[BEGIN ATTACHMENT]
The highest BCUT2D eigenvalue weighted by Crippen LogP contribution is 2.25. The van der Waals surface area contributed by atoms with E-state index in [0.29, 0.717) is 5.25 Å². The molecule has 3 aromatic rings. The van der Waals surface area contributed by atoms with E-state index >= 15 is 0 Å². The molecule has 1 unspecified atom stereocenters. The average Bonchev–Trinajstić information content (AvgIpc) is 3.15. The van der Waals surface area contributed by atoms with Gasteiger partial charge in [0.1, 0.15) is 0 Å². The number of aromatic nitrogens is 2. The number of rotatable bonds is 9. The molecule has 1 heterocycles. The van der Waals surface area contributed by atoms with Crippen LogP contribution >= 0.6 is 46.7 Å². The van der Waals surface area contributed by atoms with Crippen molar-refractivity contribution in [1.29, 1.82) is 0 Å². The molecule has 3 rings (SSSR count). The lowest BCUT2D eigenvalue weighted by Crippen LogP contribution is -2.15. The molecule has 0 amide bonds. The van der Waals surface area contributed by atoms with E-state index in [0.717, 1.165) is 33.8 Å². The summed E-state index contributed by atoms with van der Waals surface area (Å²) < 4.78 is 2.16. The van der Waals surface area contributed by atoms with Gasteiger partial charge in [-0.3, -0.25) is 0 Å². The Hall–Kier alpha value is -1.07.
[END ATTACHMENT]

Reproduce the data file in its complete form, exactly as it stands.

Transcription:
The highest BCUT2D eigenvalue weighted by Crippen LogP contribution is 2.25. The van der Waals surface area contributed by atoms with E-state index in [0.29, 0.717) is 5.25 Å². The molecule has 3 aromatic rings. The van der Waals surface area contributed by atoms with E-state index >= 15 is 0 Å². The molecule has 1 unspecified atom stereocenters. The average Bonchev–Trinajstić information content (AvgIpc) is 3.15. The van der Waals surface area contributed by atoms with Gasteiger partial charge in [0.1, 0.15) is 0 Å². The number of aromatic nitrogens is 2. The number of rotatable bonds is 9. The molecule has 1 heterocycles. The van der Waals surface area contributed by atoms with Crippen LogP contribution >= 0.6 is 46.7 Å². The van der Waals surface area contributed by atoms with Crippen molar-refractivity contribution in [1.29, 1.82) is 0 Å². The molecule has 3 rings (SSSR count). The lowest BCUT2D eigenvalue weighted by Crippen LogP contribution is -2.15. The molecule has 0 amide bonds. The van der Waals surface area contributed by atoms with E-state index in [0.717, 1.165) is 33.8 Å². The summed E-state index contributed by atoms with van der Waals surface area (Å²) < 4.78 is 2.16. The van der Waals surface area contributed by atoms with Gasteiger partial charge in [-0.3, -0.25) is 0 Å². The Hall–Kier alpha value is -1.07.